House of the Dead is a 2003 action horror film directed by Uwe Boll and based on the 1996 light arcade game of the same name produced by Sega.
I’m going to cut straight to the chase. This movie is absolutely terrible in every conceivable way possible for a feature-length film. Those who are aware of the director will understand why I think this way very quickly, but for the uninitiated, allow me to introduce you to a rather infamous director. This, ladies and gentlemen, is Uwe Boll.
From 1990 to 2016, Boll had a very active career as a director behind many video game adaptations. Alone in the Dark, Bloodrayne, Postal, Far Cry, and more. All of them shared one particular trait.
There were all abysmal.
Needless to say, Boll left a rather unfavorable perception for himself as one of the worst directors in the film industry. But for the sake of this review, let’s not have any of that factor into my judgment for House of the Dead. I judge this movie on its own merits and Boll’s skills as a director regardless of his behavior or reputation. And I based this review off of that mindset…Yeah, House of the Dead is borderline hilariously atrocious.
Bad acting, poor writing, and production values, barely any connection to the games they were supposed to be adapting, and shockingly poor editing to sloppy lend his films any sort of style. Adding further insult to injury for his reputation as a filmmaker, Boll himself was rather confrontational towards his critics, often to the point where he engaged them in real boxing matches. And during 2015, lashed out online towards anyone who didn’t support his project at the time, Rampage 3.
To start off with, the acting is at best average. Most of the actors give rather dull performances, with the only real standout shockingly being Jürgen Prochnow. The Prochnow was in one of the most acclaimed German films of all time, Das Boat. It’s not his career highlight, but he manages to give some sort of energy and charisma to his character. Sadly for the rest of the cast, they can do little to elevate the rather one-note and poorly characterized roles. I can see the effort, but they were entirely by Boll’s poor direction.
Speaking of that, oh my goodness, is it bad. For what is meant to be a horror film, there is a noticeable void of scenes that can be described as scary or, at the very least, somewhat heart pulsing. There is barely any sense of tone and atmosphere to help the audience to get engaged with the horror aspect, and the laughably choppy editing makes the supposed action scenes a complete failure. It’s a poor man’s The Matrix. Filled to the brim with overused 360 pan shots around the characters and obnoxious use of quick cuts in a poor attempt to emphasize the gory content. And as the dirt cherry to add on top for the film as a whole, there is an infuriating amount of randomly inserted bits from the video game in a desperate attempt to remind audiences that this is supposed to be an adaptation.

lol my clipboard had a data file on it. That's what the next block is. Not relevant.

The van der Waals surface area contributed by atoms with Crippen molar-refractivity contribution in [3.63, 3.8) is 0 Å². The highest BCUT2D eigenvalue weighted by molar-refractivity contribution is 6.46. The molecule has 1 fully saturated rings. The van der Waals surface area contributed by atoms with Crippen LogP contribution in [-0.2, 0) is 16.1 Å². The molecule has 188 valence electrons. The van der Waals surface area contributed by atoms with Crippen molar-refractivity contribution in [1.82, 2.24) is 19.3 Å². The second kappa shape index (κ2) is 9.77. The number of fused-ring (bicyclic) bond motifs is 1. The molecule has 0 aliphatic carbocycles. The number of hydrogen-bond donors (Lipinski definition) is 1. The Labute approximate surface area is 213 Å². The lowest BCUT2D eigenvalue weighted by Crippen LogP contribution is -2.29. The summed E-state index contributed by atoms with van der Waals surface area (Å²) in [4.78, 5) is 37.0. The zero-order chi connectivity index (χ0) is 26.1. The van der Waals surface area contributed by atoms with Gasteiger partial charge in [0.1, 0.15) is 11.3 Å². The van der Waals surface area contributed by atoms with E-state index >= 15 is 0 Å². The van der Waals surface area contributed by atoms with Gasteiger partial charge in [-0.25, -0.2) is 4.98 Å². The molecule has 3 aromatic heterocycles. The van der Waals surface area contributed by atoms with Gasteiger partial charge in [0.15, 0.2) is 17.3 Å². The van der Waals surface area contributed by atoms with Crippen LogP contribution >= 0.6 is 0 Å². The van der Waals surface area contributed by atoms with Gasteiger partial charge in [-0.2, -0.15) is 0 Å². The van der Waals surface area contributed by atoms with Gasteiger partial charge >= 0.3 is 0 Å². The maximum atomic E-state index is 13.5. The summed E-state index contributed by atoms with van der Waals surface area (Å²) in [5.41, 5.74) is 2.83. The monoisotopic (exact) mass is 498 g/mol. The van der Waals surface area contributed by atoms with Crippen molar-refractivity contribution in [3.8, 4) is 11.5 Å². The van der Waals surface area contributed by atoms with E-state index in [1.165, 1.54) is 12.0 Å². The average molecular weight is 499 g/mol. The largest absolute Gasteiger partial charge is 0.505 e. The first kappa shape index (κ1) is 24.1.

Oh, right, this is a video game adaptation. For fans of the original game, House of the Dead will do little to remind them about that tidbit except that they are zombies and a reference that is forced in the ending as another laughable attempt to connect with the game. Now this in of itself could be fine. Maybe this film could oh up in its ow-
Oh, wait, never mind. I’ve long made it clear that this is very, very far from the case.
Alright then, what’s next? Okay, well, the production values are inadequate. The costumes and sets are okay and get the job done, but they are completely wasted on the poor cinematography. It feels very amateurish and unplanned. It just feels as if they were randomly in Boll vain hope that something could be achieved, but it just doesn’t work. The music is faithful to the game but crashes with the movie’s tone when it’s trying to tick its action/horror boxes.
So is there anything to get from this movie after everything I’ve had a say? Well, yes, actually.
The fact that it’s so laughably poor.
House of the Dead is one of those movies where you grab some friends, snacks and drinks, and a nice comfy place to sit around in. Because the lot of you will have a blast ripping this film to shreds for everything it does wrong. It’s the fun type of incompetence that is enjoyable for all of the wrong reasons. Other than that, stay far away.
Look, everyone, once you saw one Uwe Boll film, you’ve seen them all. House of the Dead is easily in the camp of the worst movies ever made, along with just about all the other video game adaptations overseen by Boll. Aside from a decent performance from Prochnow and bouts of unintentional comedy, there’s nothing to give credit here.
House of the Dead? More like House of the Trash.